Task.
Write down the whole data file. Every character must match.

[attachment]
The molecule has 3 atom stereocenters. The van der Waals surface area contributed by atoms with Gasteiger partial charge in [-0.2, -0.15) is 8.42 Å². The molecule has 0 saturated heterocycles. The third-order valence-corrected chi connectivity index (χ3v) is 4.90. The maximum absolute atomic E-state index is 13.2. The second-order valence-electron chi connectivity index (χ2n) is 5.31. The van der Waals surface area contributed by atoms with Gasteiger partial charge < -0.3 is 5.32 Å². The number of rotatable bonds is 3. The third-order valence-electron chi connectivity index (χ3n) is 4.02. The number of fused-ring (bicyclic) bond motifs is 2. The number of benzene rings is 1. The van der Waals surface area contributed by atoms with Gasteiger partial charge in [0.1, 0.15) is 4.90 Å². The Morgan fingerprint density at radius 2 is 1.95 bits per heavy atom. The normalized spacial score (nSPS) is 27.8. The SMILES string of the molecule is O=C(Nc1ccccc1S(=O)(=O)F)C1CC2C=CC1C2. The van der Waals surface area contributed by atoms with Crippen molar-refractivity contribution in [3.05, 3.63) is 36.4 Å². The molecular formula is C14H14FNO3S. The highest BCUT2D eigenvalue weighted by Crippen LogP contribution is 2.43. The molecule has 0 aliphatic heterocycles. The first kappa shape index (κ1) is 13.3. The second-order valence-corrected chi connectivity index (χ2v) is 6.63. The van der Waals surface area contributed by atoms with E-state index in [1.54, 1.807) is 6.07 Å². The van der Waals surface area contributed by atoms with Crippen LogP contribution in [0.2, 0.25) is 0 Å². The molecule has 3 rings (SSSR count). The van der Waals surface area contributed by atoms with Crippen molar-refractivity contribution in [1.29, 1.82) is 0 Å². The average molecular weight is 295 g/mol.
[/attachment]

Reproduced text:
The molecule has 3 atom stereocenters. The van der Waals surface area contributed by atoms with Gasteiger partial charge in [-0.2, -0.15) is 8.42 Å². The molecule has 0 saturated heterocycles. The third-order valence-corrected chi connectivity index (χ3v) is 4.90. The maximum absolute atomic E-state index is 13.2. The second-order valence-electron chi connectivity index (χ2n) is 5.31. The van der Waals surface area contributed by atoms with Gasteiger partial charge < -0.3 is 5.32 Å². The number of rotatable bonds is 3. The third-order valence-electron chi connectivity index (χ3n) is 4.02. The number of fused-ring (bicyclic) bond motifs is 2. The number of benzene rings is 1. The van der Waals surface area contributed by atoms with Gasteiger partial charge in [0.1, 0.15) is 4.90 Å². The Morgan fingerprint density at radius 2 is 1.95 bits per heavy atom. The normalized spacial score (nSPS) is 27.8. The SMILES string of the molecule is O=C(Nc1ccccc1S(=O)(=O)F)C1CC2C=CC1C2. The van der Waals surface area contributed by atoms with Crippen molar-refractivity contribution in [3.05, 3.63) is 36.4 Å². The molecular formula is C14H14FNO3S. The highest BCUT2D eigenvalue weighted by Crippen LogP contribution is 2.43. The molecule has 0 aliphatic heterocycles. The first kappa shape index (κ1) is 13.3. The second-order valence-corrected chi connectivity index (χ2v) is 6.63. The van der Waals surface area contributed by atoms with E-state index in [1.54, 1.807) is 6.07 Å². The van der Waals surface area contributed by atoms with Crippen LogP contribution in [0.2, 0.25) is 0 Å². The molecule has 3 rings (SSSR count). The van der Waals surface area contributed by atoms with Crippen molar-refractivity contribution in [1.29, 1.82) is 0 Å². The average molecular weight is 295 g/mol.